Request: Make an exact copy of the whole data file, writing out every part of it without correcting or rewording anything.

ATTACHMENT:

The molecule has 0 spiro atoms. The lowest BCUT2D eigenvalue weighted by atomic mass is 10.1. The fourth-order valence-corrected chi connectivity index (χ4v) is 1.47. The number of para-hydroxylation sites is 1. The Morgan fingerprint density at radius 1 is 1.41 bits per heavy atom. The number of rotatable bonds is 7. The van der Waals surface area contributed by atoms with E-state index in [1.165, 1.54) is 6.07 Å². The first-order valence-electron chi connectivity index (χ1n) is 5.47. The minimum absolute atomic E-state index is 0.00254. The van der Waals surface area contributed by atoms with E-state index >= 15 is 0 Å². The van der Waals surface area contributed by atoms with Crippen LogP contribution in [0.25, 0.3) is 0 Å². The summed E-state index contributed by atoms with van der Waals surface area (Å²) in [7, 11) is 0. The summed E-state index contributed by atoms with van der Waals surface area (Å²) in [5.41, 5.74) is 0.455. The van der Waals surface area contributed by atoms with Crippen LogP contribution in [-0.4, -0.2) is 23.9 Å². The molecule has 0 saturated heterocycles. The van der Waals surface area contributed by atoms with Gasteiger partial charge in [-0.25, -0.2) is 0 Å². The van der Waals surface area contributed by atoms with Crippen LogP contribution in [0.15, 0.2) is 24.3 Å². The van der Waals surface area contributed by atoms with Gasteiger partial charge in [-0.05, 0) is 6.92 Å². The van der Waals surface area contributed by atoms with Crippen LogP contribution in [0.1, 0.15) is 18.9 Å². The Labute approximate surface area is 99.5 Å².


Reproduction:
The molecule has 0 spiro atoms. The lowest BCUT2D eigenvalue weighted by atomic mass is 10.1. The fourth-order valence-corrected chi connectivity index (χ4v) is 1.47. The number of para-hydroxylation sites is 1. The Morgan fingerprint density at radius 1 is 1.41 bits per heavy atom. The number of rotatable bonds is 7. The van der Waals surface area contributed by atoms with E-state index in [1.165, 1.54) is 6.07 Å². The first-order valence-electron chi connectivity index (χ1n) is 5.47. The minimum absolute atomic E-state index is 0.00254. The van der Waals surface area contributed by atoms with E-state index >= 15 is 0 Å². The van der Waals surface area contributed by atoms with Crippen LogP contribution in [0.25, 0.3) is 0 Å². The summed E-state index contributed by atoms with van der Waals surface area (Å²) in [7, 11) is 0. The summed E-state index contributed by atoms with van der Waals surface area (Å²) in [5.41, 5.74) is 0.455. The van der Waals surface area contributed by atoms with Crippen LogP contribution in [-0.4, -0.2) is 23.9 Å². The molecule has 0 saturated heterocycles. The van der Waals surface area contributed by atoms with Gasteiger partial charge in [-0.25, -0.2) is 0 Å². The van der Waals surface area contributed by atoms with Crippen LogP contribution in [0.15, 0.2) is 24.3 Å². The van der Waals surface area contributed by atoms with Gasteiger partial charge in [-0.05, 0) is 6.92 Å². The van der Waals surface area contributed by atoms with Crippen LogP contribution in [0.1, 0.15) is 18.9 Å². The Labute approximate surface area is 99.5 Å².